The solution 1 M HCl was prepared by dilution of 37% HCl analytical grade with double distilled water. The test solutions have been freshly prepared before each experiment by adding the oil directly to the corrosive solution. Each test run after de-aerated by bubbling nitrogen. Gas bubbling is maintained prior and through the experiments. Experiments were carried out in triplicate to ensure the reproducibility. Coupons used for weight loss measurements were cut into (2 × 2 × 0.08) cm3 dimensions, being the composition of C38 steel given in Table 1.



Prior to all measurements, the exposed area was mechanically abraded with 180, 320, 800, 1200 grades of emery papers. The specimens were washed thoroughly with bidistilled water, degreased and dried with ethanol. Gravimetric measurements were carried out in a double walled glass cell equipped with a thermostated cooling condenser. The solution volume is 100 cm3. The immersion time for the weight loss is 6 h at 308 K. Inhibition efficiency (IE %) is calculated following equation 1, where, CR and CR0 are the corrosion rates of C38 steel in the presence and absence of the organic compounds, respectively.



In order to investigate the effects of temperature on the inhibitor performance, some tests were carried out in a temperature range 313-353 K with 1 h immersion time for the weight loss.

Electrochemical tests

The electrochemical study was carried out using a potentiostat PGZ100 piloted by Volta master software. This potentiostat is connected to a cell with three electrode thermostats with double wall (Tacussel Standard CEC/TH). A saturated calomel electrode (SCE) and a platinum electrode were used as reference and auxiliary electrodes, respectively. The material used for constructing the working electrode was the same used for gravimetric measurements. The surface area exposed to the electrolyte is 1 cm2.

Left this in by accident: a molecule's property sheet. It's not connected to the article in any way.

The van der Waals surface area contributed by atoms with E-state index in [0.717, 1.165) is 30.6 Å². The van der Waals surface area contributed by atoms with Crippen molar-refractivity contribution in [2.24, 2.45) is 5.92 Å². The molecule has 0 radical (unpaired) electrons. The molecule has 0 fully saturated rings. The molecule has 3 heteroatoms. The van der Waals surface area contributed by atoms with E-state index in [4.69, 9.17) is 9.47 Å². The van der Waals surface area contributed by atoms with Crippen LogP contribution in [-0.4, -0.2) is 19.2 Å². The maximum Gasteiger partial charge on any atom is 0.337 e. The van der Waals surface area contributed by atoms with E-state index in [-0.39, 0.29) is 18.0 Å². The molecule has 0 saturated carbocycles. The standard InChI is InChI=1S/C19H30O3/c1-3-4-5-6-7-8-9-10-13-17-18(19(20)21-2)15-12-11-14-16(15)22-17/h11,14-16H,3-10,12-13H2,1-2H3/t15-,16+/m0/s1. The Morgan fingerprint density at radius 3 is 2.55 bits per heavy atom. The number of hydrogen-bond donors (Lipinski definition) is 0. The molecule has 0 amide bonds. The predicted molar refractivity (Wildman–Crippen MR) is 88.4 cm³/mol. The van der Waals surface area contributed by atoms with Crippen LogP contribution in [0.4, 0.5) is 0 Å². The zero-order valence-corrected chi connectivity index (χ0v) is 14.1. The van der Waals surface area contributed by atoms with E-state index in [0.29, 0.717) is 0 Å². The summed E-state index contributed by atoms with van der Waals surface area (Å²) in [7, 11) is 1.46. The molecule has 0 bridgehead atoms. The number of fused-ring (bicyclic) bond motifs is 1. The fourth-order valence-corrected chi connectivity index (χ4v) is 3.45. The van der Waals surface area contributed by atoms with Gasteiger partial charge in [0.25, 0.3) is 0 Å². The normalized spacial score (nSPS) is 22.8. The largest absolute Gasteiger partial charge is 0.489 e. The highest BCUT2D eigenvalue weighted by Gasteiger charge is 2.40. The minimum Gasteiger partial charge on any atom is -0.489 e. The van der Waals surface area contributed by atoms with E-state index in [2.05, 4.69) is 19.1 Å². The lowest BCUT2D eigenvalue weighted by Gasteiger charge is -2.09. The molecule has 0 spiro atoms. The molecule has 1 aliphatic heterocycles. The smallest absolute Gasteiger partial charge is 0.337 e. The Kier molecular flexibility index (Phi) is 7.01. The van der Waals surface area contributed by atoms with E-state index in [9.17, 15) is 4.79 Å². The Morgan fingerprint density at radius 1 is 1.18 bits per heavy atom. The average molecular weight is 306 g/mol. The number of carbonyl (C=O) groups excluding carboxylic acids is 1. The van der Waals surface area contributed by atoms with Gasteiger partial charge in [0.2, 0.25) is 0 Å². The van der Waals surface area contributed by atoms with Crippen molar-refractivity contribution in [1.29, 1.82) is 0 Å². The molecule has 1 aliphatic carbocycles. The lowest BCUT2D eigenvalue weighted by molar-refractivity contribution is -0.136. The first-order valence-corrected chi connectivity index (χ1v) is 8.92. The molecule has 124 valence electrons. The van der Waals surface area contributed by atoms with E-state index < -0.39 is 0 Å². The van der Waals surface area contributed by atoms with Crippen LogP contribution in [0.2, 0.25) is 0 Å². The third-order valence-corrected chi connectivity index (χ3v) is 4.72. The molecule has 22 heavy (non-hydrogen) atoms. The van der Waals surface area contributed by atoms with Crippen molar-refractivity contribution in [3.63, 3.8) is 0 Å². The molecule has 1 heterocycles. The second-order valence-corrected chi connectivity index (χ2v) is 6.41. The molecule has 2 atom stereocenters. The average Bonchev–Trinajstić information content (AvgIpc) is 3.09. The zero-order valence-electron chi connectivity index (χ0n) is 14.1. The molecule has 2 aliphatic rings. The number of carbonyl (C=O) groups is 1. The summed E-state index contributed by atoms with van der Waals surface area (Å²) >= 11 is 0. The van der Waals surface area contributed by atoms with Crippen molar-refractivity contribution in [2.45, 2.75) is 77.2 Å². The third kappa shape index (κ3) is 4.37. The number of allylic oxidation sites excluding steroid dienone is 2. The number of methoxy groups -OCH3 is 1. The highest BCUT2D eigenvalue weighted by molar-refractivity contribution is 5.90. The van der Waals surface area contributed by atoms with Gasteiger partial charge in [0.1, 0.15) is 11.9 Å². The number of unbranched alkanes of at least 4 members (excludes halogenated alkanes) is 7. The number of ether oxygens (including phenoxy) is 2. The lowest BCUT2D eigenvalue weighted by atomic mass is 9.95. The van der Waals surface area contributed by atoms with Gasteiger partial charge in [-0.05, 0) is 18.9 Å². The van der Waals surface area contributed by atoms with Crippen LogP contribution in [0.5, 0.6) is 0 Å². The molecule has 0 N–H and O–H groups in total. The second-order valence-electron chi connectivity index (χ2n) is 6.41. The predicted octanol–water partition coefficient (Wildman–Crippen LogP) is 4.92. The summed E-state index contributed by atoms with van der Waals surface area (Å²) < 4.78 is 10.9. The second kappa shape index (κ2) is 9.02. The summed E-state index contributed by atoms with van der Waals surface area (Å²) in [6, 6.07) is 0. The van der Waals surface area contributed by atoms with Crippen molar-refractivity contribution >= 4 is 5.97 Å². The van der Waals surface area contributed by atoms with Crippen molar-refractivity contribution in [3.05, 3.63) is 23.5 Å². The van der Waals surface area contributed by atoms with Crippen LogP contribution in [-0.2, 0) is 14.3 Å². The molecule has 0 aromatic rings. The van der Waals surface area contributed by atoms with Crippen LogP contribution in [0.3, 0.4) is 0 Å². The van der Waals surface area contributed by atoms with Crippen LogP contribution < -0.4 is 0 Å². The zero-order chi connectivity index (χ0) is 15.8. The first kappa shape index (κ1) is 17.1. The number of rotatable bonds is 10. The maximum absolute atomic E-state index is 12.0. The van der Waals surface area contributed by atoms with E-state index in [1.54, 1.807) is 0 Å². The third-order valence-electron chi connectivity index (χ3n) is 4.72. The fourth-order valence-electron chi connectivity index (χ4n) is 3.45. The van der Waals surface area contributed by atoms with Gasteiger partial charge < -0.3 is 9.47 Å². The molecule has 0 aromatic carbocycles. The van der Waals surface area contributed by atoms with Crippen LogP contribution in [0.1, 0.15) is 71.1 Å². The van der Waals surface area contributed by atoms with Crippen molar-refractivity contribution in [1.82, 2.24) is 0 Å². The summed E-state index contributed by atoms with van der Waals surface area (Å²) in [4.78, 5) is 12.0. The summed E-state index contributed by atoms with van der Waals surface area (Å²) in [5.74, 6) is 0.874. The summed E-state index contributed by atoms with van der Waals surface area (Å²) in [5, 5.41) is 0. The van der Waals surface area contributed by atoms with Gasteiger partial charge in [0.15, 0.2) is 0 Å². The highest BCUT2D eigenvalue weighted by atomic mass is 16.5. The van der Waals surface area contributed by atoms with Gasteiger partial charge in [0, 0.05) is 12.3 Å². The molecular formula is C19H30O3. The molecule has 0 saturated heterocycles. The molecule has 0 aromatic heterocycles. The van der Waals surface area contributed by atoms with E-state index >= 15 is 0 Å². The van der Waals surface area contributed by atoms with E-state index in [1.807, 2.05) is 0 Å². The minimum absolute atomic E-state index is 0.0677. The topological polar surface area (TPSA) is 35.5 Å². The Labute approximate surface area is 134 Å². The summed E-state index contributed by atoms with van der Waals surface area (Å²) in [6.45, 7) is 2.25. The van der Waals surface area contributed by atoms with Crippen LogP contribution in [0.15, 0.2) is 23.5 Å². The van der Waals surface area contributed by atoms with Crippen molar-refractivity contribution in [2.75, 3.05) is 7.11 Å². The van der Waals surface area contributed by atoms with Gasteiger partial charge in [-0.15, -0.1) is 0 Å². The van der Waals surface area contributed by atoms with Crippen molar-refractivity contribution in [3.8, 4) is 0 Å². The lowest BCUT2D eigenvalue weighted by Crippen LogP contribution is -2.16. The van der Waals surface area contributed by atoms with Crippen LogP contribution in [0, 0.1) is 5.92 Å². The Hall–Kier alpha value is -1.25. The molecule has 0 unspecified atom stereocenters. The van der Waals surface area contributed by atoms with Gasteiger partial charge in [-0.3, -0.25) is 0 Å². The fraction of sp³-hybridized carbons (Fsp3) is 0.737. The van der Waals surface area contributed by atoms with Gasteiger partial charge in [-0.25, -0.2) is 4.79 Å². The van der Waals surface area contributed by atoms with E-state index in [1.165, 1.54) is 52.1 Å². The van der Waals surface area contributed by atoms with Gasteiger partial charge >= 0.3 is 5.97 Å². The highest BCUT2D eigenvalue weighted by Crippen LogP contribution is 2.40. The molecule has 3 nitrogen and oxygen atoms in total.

Potentiodynamic polarization curves were plotted at a polarization scan rate of 1 mV/s. Before all experiments, the potential was stabilized at free potential during 30 min. The polarisation curves are obtained from -800 mV to -200 mV at 308 K. The solution test has been achieved after de-aerated by bubbling nitrogen. Gas bubbling is maintained prior and through the experiments. The data in Tafel region have been processed for evaluating the corrosion kinetic parameters by plotting the polarization curves. In a large domain of the potential, the linear Tafel segments of the cathodic curves were extrapolated to the corresponding corrosion potentials to obtain the corrosion current values. The inhibition icorr0 icorr efficiency was evaluated using the relationship (2), where and are the corrosion current density values without and with inhibitors, respectively.



The values of the degree of surface coverage (θ) have been obtained from polarization curves for various concentrations of the inhibitors. Here, θ can be given by equation 3.



The electrochemical impedance spectroscopy (EIS) is a reliable and powerful technique to study the electric properties of the electrochemical systems. It is widely spread in various fields of research such as corrosion [1,5,45-47], characterization of the thin layers, and kinetics of electrode and batteries [3,4,14,48-50]. The principle of the realized electrochemical sensor bases on the measure of the impedance of an electrochemical cell by the technique of spectroscopy of impedance. This technique allows controlling the process of charges transfer in the interface electrode / electrolyte. Practically, the measure of the impedance is made in a three electrodes cell: an indicator electrode, a reference electrode and an auxiliary electrode (scheme 1).